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Toast red with your roast

It's time to break out your holiday reds.

It's time to break out your holiday reds. Credit:

This is the season of full-flavored red wines, the time when a little glass of pinot grigio just won't do. The main course is changing, too, with braising and roasting instead of the quickly cooked or the uncooked.

To go with the Thanksgiving turkey: two all-American zinfandels, the dark-fruit driven, aromatic 2010 Ravenswood Barricia Vineyard Zinfandel; and the ripe, berry-full 2010 Ravenswood Dickerson Vineyard Zinfandel (each $35).

Signorello Estate signs in with meaty 2010 Fuse Napa Valley Cabernet Sauvignon ($28), a stylish, medium-bodied red that includes some syrah and merlot, delivering notes of cherry and vanilla. Accessible today, but has years to go.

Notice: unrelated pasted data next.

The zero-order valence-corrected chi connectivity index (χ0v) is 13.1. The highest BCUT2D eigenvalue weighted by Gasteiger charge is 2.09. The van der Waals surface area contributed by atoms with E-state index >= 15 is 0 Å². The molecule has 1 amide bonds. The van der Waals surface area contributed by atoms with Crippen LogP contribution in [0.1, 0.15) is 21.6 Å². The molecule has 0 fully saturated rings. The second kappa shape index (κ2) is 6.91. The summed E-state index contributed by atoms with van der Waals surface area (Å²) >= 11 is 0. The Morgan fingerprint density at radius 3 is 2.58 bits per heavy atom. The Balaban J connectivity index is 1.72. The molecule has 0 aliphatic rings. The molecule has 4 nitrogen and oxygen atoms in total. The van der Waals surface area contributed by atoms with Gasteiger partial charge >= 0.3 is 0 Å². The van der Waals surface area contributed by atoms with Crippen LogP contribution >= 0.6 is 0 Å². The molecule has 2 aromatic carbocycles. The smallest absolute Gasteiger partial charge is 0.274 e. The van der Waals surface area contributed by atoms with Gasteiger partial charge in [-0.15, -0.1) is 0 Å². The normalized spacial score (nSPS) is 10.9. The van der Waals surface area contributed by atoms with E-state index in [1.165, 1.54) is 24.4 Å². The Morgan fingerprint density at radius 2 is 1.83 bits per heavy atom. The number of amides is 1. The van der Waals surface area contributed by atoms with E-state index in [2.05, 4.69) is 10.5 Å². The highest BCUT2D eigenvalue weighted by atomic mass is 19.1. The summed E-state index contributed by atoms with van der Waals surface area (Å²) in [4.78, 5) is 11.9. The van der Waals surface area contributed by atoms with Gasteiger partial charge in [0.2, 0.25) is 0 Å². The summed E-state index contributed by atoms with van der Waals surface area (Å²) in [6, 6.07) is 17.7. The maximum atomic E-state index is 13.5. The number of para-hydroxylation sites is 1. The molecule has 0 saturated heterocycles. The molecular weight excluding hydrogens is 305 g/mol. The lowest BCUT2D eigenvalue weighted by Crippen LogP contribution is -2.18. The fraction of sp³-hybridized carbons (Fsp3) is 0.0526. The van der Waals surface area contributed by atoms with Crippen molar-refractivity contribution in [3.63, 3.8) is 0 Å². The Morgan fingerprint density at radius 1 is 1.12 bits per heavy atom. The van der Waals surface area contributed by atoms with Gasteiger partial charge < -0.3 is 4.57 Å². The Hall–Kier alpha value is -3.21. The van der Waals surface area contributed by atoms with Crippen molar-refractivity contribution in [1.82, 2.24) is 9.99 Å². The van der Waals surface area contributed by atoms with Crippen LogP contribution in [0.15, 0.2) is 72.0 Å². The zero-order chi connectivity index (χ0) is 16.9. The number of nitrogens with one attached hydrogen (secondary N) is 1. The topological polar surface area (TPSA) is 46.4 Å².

Intense and powerful, the 2010 Michael David Earthquake ($26), cabernet sauvignon with a splash of petite sirah, moves the plates with an undercurrent of vanilla and black cherry. It booms in at 15 percent alcohol and will stand up to a long-simmering beef stew.

The 2009 Eleanor Red Wine ($50) is the first vintage of a rich, complex blend that Francis Ford Coppola named for his wife. She memorably chronicled the making of "Apocalypse Now" in a documentary, "Hearts of Darkness: A Filmmaker's Apocalypse." The concentrated syrah-and-cabernet sauvignon blend is loaded with cassis and berry. Expect the meticulous wine to age as well as the movie.

From the Alexander Valley of Sonoma, comes the 2009 Rodney Strong Symmetry ($55), a lush, harmonious red blend with power and finesse. It's primarily cabernet sauvignon. Roast beef, steaks, rack of lamb, cheeses -- all welcome.


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